A Little About Me & My Inspirations

Over the past few years, I’ve become more aware of the state of the world: The senseless slaughter, torture, and starving of innocent children and humans in the pursuit of power and resources; the pollution and destruction of the water, soil, and air; and the high number of people medicated for anxiety and depression. It can be disheartening to feel at a loss to invoke any sort of positive change. Again and again, I come back to our disassociation with nature, constant distraction, and the disconnection from community as underlying many of these problems. When I started painting seriously in 2017, it only made sense to paint animals. I’ve always loved animals and used to draw and write stories about cats, dogs, lions, etc. as a youngster. As I’ve shared my art with others, it’s become apparent most people connect with animals, regardless of age, race, sexual orientation, religion, politics, etc. I spend almost no time explaining my work or inspiration to folks because there is a common, implicit thread of understanding. It’s time that our society focuses on the things that bring us together rather than the things that divide us.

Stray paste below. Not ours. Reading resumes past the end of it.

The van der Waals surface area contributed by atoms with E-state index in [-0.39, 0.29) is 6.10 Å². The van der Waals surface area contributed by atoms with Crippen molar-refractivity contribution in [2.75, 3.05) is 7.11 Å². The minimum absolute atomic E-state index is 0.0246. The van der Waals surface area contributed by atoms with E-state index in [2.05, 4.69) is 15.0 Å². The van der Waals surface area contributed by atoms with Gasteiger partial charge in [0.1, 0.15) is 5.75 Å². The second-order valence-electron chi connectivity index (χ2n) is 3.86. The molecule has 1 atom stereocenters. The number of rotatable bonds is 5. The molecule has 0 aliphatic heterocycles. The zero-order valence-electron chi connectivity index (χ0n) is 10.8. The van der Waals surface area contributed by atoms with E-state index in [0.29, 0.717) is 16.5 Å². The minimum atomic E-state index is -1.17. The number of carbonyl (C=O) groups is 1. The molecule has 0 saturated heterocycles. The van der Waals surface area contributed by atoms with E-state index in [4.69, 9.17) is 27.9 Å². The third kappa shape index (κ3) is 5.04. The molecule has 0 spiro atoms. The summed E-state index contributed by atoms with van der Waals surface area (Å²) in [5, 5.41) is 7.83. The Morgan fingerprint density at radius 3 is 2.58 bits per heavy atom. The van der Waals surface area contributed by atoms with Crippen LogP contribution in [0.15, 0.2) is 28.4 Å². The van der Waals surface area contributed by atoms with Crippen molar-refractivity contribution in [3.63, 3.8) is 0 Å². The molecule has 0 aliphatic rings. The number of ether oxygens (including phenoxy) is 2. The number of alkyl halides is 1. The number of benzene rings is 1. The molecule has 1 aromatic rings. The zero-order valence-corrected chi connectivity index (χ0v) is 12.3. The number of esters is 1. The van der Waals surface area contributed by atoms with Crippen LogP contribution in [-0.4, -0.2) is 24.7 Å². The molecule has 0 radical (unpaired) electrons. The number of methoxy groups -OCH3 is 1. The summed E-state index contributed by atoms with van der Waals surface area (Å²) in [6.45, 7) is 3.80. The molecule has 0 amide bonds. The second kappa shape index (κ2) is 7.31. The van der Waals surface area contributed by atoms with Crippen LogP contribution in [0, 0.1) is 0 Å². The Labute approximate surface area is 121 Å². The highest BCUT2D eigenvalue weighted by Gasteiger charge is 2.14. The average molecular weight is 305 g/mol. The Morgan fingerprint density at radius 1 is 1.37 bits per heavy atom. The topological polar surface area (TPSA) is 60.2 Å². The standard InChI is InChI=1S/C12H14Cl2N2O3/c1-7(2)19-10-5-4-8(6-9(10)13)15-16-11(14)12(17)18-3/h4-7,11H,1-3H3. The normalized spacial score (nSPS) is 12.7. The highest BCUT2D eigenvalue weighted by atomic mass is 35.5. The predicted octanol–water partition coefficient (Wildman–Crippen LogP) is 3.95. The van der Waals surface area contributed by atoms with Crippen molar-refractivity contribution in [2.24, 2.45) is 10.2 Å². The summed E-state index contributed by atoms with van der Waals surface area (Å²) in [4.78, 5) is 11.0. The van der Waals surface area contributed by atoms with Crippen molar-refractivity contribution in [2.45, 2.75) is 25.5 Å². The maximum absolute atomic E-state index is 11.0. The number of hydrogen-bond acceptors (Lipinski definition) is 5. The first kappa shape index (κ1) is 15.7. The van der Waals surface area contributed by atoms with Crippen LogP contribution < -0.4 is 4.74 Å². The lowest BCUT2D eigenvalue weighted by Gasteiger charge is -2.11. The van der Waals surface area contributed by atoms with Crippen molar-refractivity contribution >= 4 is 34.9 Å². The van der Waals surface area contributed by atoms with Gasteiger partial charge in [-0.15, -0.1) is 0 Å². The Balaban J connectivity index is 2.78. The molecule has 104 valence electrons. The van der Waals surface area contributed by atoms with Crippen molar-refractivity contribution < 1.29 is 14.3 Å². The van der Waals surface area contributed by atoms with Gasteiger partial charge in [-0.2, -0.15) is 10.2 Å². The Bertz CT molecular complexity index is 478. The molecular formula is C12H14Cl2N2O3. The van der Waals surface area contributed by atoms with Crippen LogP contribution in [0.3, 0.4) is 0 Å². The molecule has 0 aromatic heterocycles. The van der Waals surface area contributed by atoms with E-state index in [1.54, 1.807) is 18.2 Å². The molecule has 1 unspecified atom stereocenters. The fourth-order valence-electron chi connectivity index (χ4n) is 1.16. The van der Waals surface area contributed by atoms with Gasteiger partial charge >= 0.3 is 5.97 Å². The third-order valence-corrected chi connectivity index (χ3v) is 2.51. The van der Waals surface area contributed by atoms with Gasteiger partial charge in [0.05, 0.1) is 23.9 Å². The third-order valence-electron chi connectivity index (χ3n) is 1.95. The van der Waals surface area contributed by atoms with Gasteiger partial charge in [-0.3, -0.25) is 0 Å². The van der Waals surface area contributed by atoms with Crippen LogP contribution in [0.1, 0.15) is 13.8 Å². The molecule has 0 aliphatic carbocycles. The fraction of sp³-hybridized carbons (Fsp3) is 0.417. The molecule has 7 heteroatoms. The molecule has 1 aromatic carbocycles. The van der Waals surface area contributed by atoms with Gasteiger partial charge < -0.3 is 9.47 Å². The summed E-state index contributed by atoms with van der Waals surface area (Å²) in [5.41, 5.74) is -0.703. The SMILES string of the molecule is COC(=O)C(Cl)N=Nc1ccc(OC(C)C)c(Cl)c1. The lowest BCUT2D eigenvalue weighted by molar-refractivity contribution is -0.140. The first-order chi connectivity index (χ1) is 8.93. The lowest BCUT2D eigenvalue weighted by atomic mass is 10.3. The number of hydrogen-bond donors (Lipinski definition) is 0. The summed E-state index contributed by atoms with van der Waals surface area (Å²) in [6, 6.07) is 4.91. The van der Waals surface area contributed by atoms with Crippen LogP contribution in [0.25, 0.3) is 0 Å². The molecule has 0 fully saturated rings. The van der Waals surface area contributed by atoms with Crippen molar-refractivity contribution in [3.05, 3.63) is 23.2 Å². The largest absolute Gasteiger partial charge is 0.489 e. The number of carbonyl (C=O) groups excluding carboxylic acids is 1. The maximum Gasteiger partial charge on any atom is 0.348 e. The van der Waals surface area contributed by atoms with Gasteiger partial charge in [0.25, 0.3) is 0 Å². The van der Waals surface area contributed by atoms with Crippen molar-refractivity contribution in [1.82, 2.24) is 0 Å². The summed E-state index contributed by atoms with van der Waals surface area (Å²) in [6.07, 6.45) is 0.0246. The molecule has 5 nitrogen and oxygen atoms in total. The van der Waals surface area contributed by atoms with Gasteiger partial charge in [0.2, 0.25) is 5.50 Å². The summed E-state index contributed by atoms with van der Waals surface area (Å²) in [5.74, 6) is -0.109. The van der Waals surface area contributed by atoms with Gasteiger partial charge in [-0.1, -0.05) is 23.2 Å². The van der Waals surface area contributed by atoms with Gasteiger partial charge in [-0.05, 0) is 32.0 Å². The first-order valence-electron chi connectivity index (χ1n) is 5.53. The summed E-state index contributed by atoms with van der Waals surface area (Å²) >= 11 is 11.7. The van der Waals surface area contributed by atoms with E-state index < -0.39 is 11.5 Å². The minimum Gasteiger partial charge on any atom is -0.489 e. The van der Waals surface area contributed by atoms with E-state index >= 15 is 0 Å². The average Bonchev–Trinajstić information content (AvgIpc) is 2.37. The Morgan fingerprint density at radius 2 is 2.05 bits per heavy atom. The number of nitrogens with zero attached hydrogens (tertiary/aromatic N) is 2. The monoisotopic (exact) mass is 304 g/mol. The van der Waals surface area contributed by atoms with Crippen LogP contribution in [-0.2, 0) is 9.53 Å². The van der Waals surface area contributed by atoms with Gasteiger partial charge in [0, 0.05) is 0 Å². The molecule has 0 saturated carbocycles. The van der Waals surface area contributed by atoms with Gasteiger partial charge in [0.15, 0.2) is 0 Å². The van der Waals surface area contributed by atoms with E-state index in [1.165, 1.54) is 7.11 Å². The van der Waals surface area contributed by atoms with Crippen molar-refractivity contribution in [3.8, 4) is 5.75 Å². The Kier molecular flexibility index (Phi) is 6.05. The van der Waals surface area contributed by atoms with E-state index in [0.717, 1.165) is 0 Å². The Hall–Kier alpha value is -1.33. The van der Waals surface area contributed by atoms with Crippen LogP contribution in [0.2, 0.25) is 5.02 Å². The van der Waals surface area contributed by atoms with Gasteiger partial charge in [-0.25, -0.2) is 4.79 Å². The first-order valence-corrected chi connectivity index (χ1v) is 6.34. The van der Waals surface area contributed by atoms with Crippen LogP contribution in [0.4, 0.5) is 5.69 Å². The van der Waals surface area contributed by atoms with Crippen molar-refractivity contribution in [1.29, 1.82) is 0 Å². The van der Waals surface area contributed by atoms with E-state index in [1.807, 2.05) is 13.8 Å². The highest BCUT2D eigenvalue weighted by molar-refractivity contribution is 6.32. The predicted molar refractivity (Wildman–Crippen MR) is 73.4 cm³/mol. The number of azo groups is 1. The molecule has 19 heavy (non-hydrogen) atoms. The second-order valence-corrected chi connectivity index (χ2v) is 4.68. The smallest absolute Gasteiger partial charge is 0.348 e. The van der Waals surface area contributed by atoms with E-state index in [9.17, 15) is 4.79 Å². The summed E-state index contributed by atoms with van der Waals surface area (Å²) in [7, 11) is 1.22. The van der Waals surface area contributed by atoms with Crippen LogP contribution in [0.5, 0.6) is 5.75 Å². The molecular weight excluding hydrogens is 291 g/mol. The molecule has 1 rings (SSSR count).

I find myself drawn to highly detailed work. Catching an ordinary moment of an animal’s life and spending numerous hours recreating that moment with each tiny brushstroke of fur is humbling. “Mundane” moments make up the entirety of our lives. It’s special to make the fleeting permanent... and, ironically, to bring attention back to the importance of the seemingly unimportant present. Because, after all... that’s all we have.

Other than a couple classes in high school, I am a self-taught artist living in Eugene, OR. I use gouache paint on birch panels. My “studio” is currently a small corner of my home in a garage where I’m surrounded by plants and my three cats. When I’m not equipped with a paintbrush, I spend my time biking, walking, and gardening. I hope that my art can bring a little touch of nature into people’s lives, invite presence and focus, and remind us of the things we have in common.


photo by Emily Farthing (www.emilyfarthingart.com)

photo by Emily Farthing (www.emilyfarthingart.com)